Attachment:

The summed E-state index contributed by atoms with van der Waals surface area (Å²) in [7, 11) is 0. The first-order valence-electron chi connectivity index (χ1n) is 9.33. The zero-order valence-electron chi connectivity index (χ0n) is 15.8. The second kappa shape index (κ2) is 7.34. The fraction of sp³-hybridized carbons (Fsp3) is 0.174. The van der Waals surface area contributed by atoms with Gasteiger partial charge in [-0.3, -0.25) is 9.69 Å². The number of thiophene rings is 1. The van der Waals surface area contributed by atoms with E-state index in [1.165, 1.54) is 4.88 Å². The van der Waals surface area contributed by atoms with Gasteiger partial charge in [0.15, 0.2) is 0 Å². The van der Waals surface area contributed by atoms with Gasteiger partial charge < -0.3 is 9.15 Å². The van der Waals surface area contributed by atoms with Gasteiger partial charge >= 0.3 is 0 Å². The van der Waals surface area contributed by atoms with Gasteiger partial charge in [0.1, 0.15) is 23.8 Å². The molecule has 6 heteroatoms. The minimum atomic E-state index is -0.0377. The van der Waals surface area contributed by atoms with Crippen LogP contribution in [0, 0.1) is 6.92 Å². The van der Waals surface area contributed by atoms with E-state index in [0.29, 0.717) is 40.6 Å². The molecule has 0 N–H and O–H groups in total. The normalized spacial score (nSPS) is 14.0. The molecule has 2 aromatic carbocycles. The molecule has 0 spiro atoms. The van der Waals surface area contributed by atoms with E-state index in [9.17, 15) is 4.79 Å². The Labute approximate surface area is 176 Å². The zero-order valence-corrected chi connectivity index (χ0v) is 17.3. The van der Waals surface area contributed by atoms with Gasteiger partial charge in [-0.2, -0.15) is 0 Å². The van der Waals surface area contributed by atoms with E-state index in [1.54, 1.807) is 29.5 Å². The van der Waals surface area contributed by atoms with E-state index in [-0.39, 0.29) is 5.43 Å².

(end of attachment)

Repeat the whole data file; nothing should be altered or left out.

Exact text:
The summed E-state index contributed by atoms with van der Waals surface area (Å²) in [7, 11) is 0. The first-order valence-electron chi connectivity index (χ1n) is 9.33. The zero-order valence-electron chi connectivity index (χ0n) is 15.8. The second kappa shape index (κ2) is 7.34. The fraction of sp³-hybridized carbons (Fsp3) is 0.174. The van der Waals surface area contributed by atoms with Gasteiger partial charge in [-0.3, -0.25) is 9.69 Å². The number of thiophene rings is 1. The van der Waals surface area contributed by atoms with E-state index in [1.165, 1.54) is 4.88 Å². The van der Waals surface area contributed by atoms with Gasteiger partial charge in [0.15, 0.2) is 0 Å². The van der Waals surface area contributed by atoms with Gasteiger partial charge < -0.3 is 9.15 Å². The van der Waals surface area contributed by atoms with Gasteiger partial charge >= 0.3 is 0 Å². The van der Waals surface area contributed by atoms with Gasteiger partial charge in [0.1, 0.15) is 23.8 Å². The molecule has 6 heteroatoms. The minimum atomic E-state index is -0.0377. The van der Waals surface area contributed by atoms with Crippen LogP contribution in [0, 0.1) is 6.92 Å². The van der Waals surface area contributed by atoms with E-state index in [0.29, 0.717) is 40.6 Å². The molecule has 0 N–H and O–H groups in total. The normalized spacial score (nSPS) is 14.0. The molecule has 2 aromatic carbocycles. The molecule has 0 spiro atoms. The van der Waals surface area contributed by atoms with E-state index in [9.17, 15) is 4.79 Å². The Labute approximate surface area is 176 Å². The zero-order valence-corrected chi connectivity index (χ0v) is 17.3. The van der Waals surface area contributed by atoms with Gasteiger partial charge in [-0.2, -0.15) is 0 Å². The van der Waals surface area contributed by atoms with E-state index in [1.54, 1.807) is 29.5 Å². The van der Waals surface area contributed by atoms with E-state index in [-0.39, 0.29) is 5.43 Å².